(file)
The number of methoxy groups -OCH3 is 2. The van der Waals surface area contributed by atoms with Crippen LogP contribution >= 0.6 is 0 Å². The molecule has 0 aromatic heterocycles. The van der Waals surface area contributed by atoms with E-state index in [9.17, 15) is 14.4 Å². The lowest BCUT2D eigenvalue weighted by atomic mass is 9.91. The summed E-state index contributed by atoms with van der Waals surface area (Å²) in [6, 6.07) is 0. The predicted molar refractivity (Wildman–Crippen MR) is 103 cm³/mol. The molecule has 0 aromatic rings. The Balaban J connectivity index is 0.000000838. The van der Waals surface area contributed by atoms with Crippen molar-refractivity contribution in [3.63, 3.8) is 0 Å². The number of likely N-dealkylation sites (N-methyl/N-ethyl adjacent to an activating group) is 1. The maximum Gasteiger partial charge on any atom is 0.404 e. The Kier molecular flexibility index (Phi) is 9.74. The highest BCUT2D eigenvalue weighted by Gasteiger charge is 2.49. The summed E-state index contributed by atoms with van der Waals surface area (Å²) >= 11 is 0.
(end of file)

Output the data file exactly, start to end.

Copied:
The number of methoxy groups -OCH3 is 2. The van der Waals surface area contributed by atoms with Crippen LogP contribution >= 0.6 is 0 Å². The molecule has 0 aromatic heterocycles. The van der Waals surface area contributed by atoms with E-state index in [9.17, 15) is 14.4 Å². The lowest BCUT2D eigenvalue weighted by atomic mass is 9.91. The summed E-state index contributed by atoms with van der Waals surface area (Å²) in [6, 6.07) is 0. The predicted molar refractivity (Wildman–Crippen MR) is 103 cm³/mol. The molecule has 0 aromatic rings. The Balaban J connectivity index is 0.000000838. The van der Waals surface area contributed by atoms with Crippen molar-refractivity contribution in [3.63, 3.8) is 0 Å². The number of likely N-dealkylation sites (N-methyl/N-ethyl adjacent to an activating group) is 1. The maximum Gasteiger partial charge on any atom is 0.404 e. The Kier molecular flexibility index (Phi) is 9.74. The highest BCUT2D eigenvalue weighted by Gasteiger charge is 2.49. The summed E-state index contributed by atoms with van der Waals surface area (Å²) >= 11 is 0.